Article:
We were getting a lot of people to the site but we won’t getting as high percentage for repeat visitors as we’d like and more so, Andy and his team listed the analysis that showed that repeat site visitors were 66 percent more likely to add an additional Humana policy than one time site visitors, so this was an area. Engagement was an area we really want to focus on. Deeper analysis of repeat visitors showed us that they were definitely distinct group of users. People came back to site repeatedly did not explore the whole site but rather stayed in certain areas of site search subject matters. For instance, someone interested in particular blog or wrote about planning for retirement tended to read more finance related articles and skip over the other three major areas of the site. We have hypothesized that if we can generate more personal experience for each users, the site would be much more engaging and we have more repeat visitors.

To make the site more engaging, we focused on five key areas. We focused on personalization. You want to learn more about the user and serve the content relevant until now. We focused on approved content management. We had a lot of great content but Real for Me has been dealt on a custom CMS and a rate, which we can build on the applied features was not keep in pace as we keep adding more bloggers and more site editors. Mobile, the analytics were showing us the rapidly growing percentage of visitors were using mobile. It’s not really a surprise but we knew we have to address them. Data integration, one of the strengths for the site has been data integration and we want to expand and refine our data integration to include all touch point, email, direct mail, and half line. Of course the analytics, to run a campaign like this, you need to rate analytics. We want to get better data into analysts’ hands and we want to get better tools into their hands. Andy’s team was always coming up with great stuff, was really kind of the backbone to the entire program but the tools in our CMS and the tools we were using can just weren’t keeping pace and it’s a little painful to get up what we wanted sometimes.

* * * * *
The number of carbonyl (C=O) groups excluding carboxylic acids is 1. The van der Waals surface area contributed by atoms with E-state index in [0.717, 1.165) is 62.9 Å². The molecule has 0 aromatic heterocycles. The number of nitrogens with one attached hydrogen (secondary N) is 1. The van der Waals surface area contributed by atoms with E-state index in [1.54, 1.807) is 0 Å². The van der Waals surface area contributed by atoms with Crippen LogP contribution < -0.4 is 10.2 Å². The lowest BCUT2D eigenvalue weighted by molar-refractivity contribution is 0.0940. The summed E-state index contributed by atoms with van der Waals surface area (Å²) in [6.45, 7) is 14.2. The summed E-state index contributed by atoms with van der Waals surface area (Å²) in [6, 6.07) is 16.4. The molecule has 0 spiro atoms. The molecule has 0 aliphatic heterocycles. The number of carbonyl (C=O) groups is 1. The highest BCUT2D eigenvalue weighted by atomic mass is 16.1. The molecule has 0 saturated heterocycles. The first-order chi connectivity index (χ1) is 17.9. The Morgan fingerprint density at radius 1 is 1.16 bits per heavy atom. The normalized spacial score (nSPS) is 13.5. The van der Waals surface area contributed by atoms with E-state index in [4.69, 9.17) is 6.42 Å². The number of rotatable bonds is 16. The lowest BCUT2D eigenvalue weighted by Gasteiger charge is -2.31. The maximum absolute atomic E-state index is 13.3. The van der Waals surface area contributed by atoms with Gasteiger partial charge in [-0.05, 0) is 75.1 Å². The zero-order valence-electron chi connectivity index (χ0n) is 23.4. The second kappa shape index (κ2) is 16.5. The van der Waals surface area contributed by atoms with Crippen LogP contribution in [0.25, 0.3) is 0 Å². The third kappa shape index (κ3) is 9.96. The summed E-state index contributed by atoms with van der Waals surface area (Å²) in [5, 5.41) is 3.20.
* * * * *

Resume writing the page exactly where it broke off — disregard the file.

Let me walk you through a little bit more in depth of what we did. For personalization; to execute personalization, we started by driving new registrants to an interactive assessment to really serve two purposes. First, to get some information to help customize their content preferences, but also it’s a yes or no right away but this is going to be a personalized experience. It’s kind of like asking the user’s permission to change their experience based on how they engage with the site. Let me show some examples, I knew you’ve also registered on the site with several questions about each of the subject areas, money, health, people and play. We invested a lot of time and thought into the visual cues, the users see about themselves and the preferences because it was a really cool and engaging experience. Users can really get to see the site is going to have content available for the type of person I am and not just be organized to a generic user or generic segment. Anyone just ask a bunch of questions and not let the user get that this is going to be personalized. They actually if you look at those little circles on the top right, those would change in size as they change questions or as they move the sliders so right away the person get this is going to be a different experience and not just content site but lot of content. Throughout the site, the user can get back to this personalization control. There is a persistent reminder on the right side bar of the site. Again, we want to keep it subtle in at front that this is a personalized experience. It’s not just a content site.